In a report from FTF Paris 2007, Info World makes some interesting comments on security and locking-down of mobile devices. Info World Â» Blog Archive Â» â€˜Flat IPâ€™ mobile networks face new security challenges:
Freescale demonstrated a hardware reference platform with a number of security features for future mobile devices, its i.MX31 and i.MX31L multimedia applications processors. Based on the Arm 11 core designed by Arm Holdings, the chips have a run-time integrity checker that verifies the digital signature of code before executing it. This can help stop malware sneaking onto the device â€” although it could also be used to lock down a mobile device and prevent the installation of third-party applications, much as Apple has attempted to do with its iPhone.
Prototypes are often designed with additional standard circuitry to make it easier to observe their behavior under test. Probes applied to that circuitry, known as a JTAG interface, can even be used to issue debugging instructions to the microprocessor. The connections for the prototypeâ€™s JTAG interface often survive â€” in different positions on the circuit board â€” right through to final production. Identifying where these points were located on Appleâ€™s iPhone became one of the goals of those trying to unlock the devices as access to it might have allowed them to debug Appleâ€™s security code.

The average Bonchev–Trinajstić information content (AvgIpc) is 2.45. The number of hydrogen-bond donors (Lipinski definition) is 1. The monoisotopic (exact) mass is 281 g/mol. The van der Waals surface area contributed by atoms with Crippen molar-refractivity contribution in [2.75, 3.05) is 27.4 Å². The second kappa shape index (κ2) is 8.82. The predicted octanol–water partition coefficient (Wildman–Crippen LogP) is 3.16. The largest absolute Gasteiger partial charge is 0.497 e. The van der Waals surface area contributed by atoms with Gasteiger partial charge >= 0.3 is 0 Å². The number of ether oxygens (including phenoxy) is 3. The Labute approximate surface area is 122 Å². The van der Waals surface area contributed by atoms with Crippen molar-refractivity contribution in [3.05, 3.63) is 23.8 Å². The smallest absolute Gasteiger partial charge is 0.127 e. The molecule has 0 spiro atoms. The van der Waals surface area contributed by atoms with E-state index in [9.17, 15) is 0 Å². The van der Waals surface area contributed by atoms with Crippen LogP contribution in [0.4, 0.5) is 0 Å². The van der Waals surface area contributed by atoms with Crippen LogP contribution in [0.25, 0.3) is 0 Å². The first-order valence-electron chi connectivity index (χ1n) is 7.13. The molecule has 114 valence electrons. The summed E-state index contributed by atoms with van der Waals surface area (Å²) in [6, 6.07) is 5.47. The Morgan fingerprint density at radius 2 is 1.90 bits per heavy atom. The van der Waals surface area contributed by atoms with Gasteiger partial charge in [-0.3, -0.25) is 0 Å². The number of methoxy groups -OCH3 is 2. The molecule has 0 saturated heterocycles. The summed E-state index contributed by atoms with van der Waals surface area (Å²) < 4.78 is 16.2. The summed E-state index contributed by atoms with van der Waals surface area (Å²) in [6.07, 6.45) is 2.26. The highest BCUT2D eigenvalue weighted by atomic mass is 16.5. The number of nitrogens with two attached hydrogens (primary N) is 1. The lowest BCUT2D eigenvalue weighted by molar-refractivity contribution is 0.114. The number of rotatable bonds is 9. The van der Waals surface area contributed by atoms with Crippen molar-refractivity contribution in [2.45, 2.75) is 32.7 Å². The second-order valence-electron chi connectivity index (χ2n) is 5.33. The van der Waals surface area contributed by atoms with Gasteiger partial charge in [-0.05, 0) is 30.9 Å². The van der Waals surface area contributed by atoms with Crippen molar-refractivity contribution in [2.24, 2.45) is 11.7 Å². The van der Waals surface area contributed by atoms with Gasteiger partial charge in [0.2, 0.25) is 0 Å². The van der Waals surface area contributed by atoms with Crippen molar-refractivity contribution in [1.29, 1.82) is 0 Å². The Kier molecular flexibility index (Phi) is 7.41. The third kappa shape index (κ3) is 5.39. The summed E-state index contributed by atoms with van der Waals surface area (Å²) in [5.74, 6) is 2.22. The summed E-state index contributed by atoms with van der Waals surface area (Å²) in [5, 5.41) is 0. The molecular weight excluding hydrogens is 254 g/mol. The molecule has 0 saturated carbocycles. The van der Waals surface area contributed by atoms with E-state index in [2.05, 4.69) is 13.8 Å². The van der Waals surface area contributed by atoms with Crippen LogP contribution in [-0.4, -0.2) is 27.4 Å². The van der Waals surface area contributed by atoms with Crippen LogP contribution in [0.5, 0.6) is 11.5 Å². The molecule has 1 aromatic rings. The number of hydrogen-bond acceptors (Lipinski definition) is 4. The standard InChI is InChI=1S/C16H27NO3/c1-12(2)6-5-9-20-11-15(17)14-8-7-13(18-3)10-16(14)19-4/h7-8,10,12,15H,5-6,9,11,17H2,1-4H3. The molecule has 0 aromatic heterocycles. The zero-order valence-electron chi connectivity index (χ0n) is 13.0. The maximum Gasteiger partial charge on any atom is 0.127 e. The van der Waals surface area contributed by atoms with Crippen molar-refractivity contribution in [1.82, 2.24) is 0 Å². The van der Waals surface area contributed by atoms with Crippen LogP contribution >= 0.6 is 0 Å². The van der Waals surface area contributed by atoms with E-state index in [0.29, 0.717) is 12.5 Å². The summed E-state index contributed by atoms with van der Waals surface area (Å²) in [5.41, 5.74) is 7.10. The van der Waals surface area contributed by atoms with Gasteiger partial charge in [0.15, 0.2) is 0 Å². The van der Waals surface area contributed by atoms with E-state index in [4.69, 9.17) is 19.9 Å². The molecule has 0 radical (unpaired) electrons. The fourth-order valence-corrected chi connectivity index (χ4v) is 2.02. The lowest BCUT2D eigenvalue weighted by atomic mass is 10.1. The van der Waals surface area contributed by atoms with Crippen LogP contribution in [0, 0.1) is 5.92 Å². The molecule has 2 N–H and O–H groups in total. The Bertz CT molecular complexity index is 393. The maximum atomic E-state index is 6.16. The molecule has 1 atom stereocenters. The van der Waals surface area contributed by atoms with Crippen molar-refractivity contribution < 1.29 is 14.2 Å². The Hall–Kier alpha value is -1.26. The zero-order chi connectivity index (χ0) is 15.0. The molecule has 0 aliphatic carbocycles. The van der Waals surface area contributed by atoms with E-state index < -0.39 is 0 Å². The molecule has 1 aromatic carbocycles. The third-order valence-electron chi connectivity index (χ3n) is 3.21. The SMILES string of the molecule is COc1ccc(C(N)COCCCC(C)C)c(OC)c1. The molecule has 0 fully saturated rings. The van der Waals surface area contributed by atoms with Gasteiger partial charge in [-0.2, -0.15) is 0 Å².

This is the same concern that was expressed in Strombergsons comments to my post on hardware support for parallel programming. Basically, that remnants of debug support for the development phase can be used in deployment to hack into the device.
And that is pretty hard to get around if you assume you want to do debugging on the device. Which I guess is needed for almost all devices, if nothing else in order to analyze performance on actual hardware. Otherwise, I do believe that virtual prototype platforms and simulators like Simics is a key technology to develop safe applications safely — using a virtual system for debug, you have no need for debug backdoors on the final hardware. That backdoor is only there in the virtual hardware, not in the physical manifestation of the hardware. Of course, it is then key that the virtual debugger cannot be used by bad guys to break into the software. I think that can be worked around by making it impossible to get a complete system image off of a target system, which is back to physical security.
I think we need some kind of thinking akin to the key tenet of crypto theory, that information should be safe even if all algorithms and mechanisms involved in encrypting it is known. The secrecy of the key is all that is needed. In the same vein, we need to ensure that a piece of software running on a particular piece of hardware is protected against access and intrusion, if the attacker gets access to the source code of the program and a simulator for the hardware or even debug hardware. There has to be some kind of “key” mechanism that can be used to ensure this.